He continued to claw his way to lucidity. He was cold. Very cold. He felt like he’d just come out of surgery. He remembered feeling this way when he’d had his appendix taken out.
“Hello—” he said feebly. Thickly. And yet he couldn’t remember drinking that much. Sure one or two beer, there was a woman—had she put something in his drink? No, that wouldn’t’ve been necessary, he thought. She was sort of hot. Hot enough, anyway. Besides, Misters’ wasn’t that kind of place.
He began to get alarmed then, because he couldn’t remember past that. He moved his head slowly toward the door to call out again, and saw the bank of medical equipment just behind his right shoulder. He jerked slightly as if to sit up and take a better look, but the reflex travelled no further than his chest.
“Hello—” He tried to make it louder this time. “Nurse—”
A stocky woman in her mid-forties entered the room. “Good morning, Tom,” she said cheerfully.
“What—” his mouth was so dry.
“I’m Carla,” she said, pouring a glass of ice chips from the pitcher on the bedside table. She held it to his lips. “One of the day nurses.”
“What happened?” he managed to say, after he’d swallowed a thin sliver of ice.
“You’re doing just fine. No need for concern,” she put the glass back onto the table, then patted at the bedcovers a bit. “The call button’s right here by your hand,” she said, heading for the door. “The doctor will be in to see you soon,” she called back.
“Wait…” Tom slid into sleep again.
The morning after had found Steve in bed with a woman. A cellphone rang. He groaned, reached over to the night table, and answered it. “Hello?”
“Steve?” The young woman on the other end was surprised to hear his voice.
“Beth?” Steve was equally surprised to hear her voice.
“What are you doing with Tom’s phone?” she asked.
Steve groaned. He hadn’t realized it was Tom’s phone he’d answered. He hadn’t realized he’d had Tom’s phone. Must’ve picked it up by mistake at some point.
“Oh my god, is he okay? What hospital is he in?”
“Slow down. Wait a minute.” Steve sat up and tried to think. The woman beside him roused and looked at him with mild concern. “He’s okay. He just—” he thought quickly. “He forgot his phone at the bar last night, that’s all.”
“He was at the bar last night? But he said he’d— Then where—”
Steve backpedalled, trying to correct his mistake. “He’s okay. I’m sure he’ll be in touch soon.”
Beth figured it out. “So there’s no need for me to start calling hospitals,” she said coldly.
“No.” What more could he say? Tom, you little devil, was what he thought.
Beth hung up. Steve shrugged, set the phone back on the table, then turned his attention to the woman in bed with him.
When Tom next woke, he tried to reach for the glass of ice chips, but it was, apparently, an impossible task. When he tried to lift his arm, it felt like dead weight. He couldn’t believe how weak, how lethargic, he was…
A few minutes later, or maybe it was hours, Dr. Anders entered briskly. She wore a clean and freshly pressed white lab coat. Her movements were efficient. She was cool, competent, and dispassionate. In other words, words the common man might use, she was a bitch.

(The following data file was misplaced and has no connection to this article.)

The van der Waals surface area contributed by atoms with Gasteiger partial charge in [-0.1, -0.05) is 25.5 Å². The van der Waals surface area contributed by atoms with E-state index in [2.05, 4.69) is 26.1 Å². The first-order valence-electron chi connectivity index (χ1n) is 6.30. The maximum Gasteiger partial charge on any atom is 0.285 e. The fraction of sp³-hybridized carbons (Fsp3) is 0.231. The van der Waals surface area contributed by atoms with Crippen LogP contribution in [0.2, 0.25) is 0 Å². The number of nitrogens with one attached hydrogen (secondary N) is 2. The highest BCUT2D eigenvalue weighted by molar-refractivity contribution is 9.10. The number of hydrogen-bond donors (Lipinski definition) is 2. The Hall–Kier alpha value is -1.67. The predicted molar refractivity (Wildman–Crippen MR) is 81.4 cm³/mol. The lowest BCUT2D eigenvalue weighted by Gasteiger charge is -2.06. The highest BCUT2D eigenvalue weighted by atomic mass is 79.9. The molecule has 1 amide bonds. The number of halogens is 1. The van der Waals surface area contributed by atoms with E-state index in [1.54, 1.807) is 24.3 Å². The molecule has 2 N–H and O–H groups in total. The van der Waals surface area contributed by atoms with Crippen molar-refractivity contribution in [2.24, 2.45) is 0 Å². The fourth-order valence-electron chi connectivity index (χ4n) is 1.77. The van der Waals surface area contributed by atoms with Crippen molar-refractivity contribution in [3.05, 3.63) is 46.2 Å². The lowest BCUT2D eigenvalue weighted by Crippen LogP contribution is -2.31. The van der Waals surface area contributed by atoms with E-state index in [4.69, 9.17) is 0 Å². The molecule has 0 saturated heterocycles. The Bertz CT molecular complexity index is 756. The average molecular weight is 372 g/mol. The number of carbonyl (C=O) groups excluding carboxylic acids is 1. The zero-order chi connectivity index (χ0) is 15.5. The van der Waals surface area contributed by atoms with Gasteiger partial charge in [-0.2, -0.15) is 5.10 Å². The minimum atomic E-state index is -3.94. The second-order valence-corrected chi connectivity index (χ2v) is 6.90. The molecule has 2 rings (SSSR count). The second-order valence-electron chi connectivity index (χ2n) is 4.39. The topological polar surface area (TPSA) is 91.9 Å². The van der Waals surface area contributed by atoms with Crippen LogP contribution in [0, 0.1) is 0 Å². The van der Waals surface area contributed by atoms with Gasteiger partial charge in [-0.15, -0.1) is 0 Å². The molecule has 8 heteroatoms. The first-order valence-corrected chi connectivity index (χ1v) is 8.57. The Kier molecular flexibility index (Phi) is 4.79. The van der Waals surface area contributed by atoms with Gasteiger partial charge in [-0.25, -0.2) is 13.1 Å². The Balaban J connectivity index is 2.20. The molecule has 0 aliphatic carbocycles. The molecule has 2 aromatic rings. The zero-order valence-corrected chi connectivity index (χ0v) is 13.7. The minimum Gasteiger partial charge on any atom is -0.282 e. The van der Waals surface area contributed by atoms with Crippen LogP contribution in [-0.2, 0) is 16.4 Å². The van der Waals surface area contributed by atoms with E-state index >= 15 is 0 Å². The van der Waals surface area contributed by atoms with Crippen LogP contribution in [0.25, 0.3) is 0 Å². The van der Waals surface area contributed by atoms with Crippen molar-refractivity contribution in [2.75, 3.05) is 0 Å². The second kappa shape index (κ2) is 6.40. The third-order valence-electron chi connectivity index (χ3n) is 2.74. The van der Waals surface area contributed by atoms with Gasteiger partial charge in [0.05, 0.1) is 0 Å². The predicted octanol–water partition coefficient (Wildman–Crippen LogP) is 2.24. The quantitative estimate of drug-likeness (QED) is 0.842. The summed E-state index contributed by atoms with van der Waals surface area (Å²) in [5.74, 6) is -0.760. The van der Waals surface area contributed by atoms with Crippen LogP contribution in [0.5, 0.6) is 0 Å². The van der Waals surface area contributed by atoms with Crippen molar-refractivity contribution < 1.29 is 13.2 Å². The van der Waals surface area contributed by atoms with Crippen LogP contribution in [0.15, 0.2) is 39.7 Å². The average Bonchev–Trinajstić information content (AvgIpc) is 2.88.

She glanced at Tom’s sleeping body, checked the bag of clear fluid hanging on an IV stand, then began to read the various monitors, making notes on the clipboard she was carrying. Tom woke.
“Where am I?” he asked then, his voice scratchy. “Who are you?”
“You’re in a—health clinic. I’m Dr. Anders. You—”
“What happ—” he broke off when he managed to focus on her. He recognized her. “I remember you! Last night…”
He had watched her approach from across the room. She was trim, pretty, confident.
“Hi,” she had said to him. “Mind if I join you?”
“No, not at all,” he replied, charmed. And charming.
She sat on the empty stool beside him at the bar.
“What’ll you have?” Tom signaled to Ty, the bartender. He was a neat man, a clean towel always over his shoulder.
“A cosmopolitan, please.”
Ty nodded, and a moment later put the rubied concoction in front of her.
“So,” Tom started the old dance, “you work around here?”
“Wait a minute,” he said, continuing to struggle as his memory returned in bits and pieces. “You said you were a nurse—”
“No,” she spoke carefully, “I said I worked at a clinic. You assumed I was a nurse. Do you know why?” she added, an edge in her voice.
But he didn’t really hear the question.
“Did we—?” He frowned. No, that wouldn’t explain why he was there.
“We had a drink,” he tried again, grappling with his inability to remember, and then with the implications of his inability to remember. To remember even a thought he’d had a few hours, or was it days, ago.
“Did you put—” He tried, again, to wrap his head around the possibility of having been slipped the so-called date rape drug and—
“No,” she said. Then added, “Not exactly.”
Her amendment didn’t register.
“How did I get here?” he asked. Then corrected, “How did you get me here?”
“Oh, don’t sound so surprised,” she said, with a little disdain. “Do you think it’s so impossible?”
He had a confused flash then, of leaning heavily on her and being helped into a car.
“You drugged me!”
Again, such surprise. She didn’t respond.
His realized then that his side hurt. “What did you—”
But he couldn’t even raise his hand to lift the covers and look. Had they taken a kidney? Was she part of some illegal organ transplant operation? He looked in vain at his body, completely covered by the bedding, then tried to take an internal inventory.